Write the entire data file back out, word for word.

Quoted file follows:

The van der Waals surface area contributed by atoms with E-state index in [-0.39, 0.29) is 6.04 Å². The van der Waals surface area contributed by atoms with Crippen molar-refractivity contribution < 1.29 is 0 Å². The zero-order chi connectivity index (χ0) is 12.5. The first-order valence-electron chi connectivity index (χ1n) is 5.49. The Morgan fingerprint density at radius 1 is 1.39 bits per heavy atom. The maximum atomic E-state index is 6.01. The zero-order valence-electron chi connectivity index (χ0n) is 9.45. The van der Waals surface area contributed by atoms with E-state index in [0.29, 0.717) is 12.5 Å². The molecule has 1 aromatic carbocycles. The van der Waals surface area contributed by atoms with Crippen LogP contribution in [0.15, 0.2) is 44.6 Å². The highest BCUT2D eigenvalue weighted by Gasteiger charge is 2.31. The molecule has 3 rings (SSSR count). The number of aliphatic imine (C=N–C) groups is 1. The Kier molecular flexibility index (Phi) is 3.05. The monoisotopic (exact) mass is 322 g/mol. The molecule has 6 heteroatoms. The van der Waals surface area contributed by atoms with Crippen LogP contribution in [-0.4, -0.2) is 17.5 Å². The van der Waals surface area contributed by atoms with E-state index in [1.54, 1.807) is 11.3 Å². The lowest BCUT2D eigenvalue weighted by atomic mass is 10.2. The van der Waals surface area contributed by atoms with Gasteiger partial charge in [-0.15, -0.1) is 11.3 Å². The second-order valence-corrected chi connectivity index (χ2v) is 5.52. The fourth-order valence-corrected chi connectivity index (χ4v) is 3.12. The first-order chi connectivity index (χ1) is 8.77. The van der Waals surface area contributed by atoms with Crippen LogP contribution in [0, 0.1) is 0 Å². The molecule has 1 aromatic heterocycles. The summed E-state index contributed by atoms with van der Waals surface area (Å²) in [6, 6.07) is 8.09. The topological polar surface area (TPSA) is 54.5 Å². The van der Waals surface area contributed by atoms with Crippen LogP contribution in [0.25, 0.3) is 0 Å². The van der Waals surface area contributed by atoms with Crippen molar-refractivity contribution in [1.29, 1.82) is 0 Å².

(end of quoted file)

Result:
The van der Waals surface area contributed by atoms with E-state index in [-0.39, 0.29) is 6.04 Å². The van der Waals surface area contributed by atoms with Crippen molar-refractivity contribution < 1.29 is 0 Å². The zero-order chi connectivity index (χ0) is 12.5. The first-order valence-electron chi connectivity index (χ1n) is 5.49. The Morgan fingerprint density at radius 1 is 1.39 bits per heavy atom. The maximum atomic E-state index is 6.01. The zero-order valence-electron chi connectivity index (χ0n) is 9.45. The van der Waals surface area contributed by atoms with E-state index in [0.29, 0.717) is 12.5 Å². The molecule has 1 aromatic carbocycles. The van der Waals surface area contributed by atoms with Crippen LogP contribution in [0.15, 0.2) is 44.6 Å². The highest BCUT2D eigenvalue weighted by Gasteiger charge is 2.31. The molecule has 3 rings (SSSR count). The number of aliphatic imine (C=N–C) groups is 1. The Kier molecular flexibility index (Phi) is 3.05. The monoisotopic (exact) mass is 322 g/mol. The molecule has 6 heteroatoms. The van der Waals surface area contributed by atoms with Crippen LogP contribution in [-0.4, -0.2) is 17.5 Å². The van der Waals surface area contributed by atoms with E-state index in [1.54, 1.807) is 11.3 Å². The lowest BCUT2D eigenvalue weighted by atomic mass is 10.2. The van der Waals surface area contributed by atoms with Gasteiger partial charge in [-0.15, -0.1) is 11.3 Å². The second-order valence-corrected chi connectivity index (χ2v) is 5.52. The fourth-order valence-corrected chi connectivity index (χ4v) is 3.12. The first-order chi connectivity index (χ1) is 8.77. The van der Waals surface area contributed by atoms with Crippen LogP contribution in [0, 0.1) is 0 Å². The molecule has 1 aromatic heterocycles. The summed E-state index contributed by atoms with van der Waals surface area (Å²) in [6, 6.07) is 8.09. The topological polar surface area (TPSA) is 54.5 Å². The van der Waals surface area contributed by atoms with Crippen LogP contribution in [0.25, 0.3) is 0 Å². The van der Waals surface area contributed by atoms with Crippen molar-refractivity contribution in [1.29, 1.82) is 0 Å².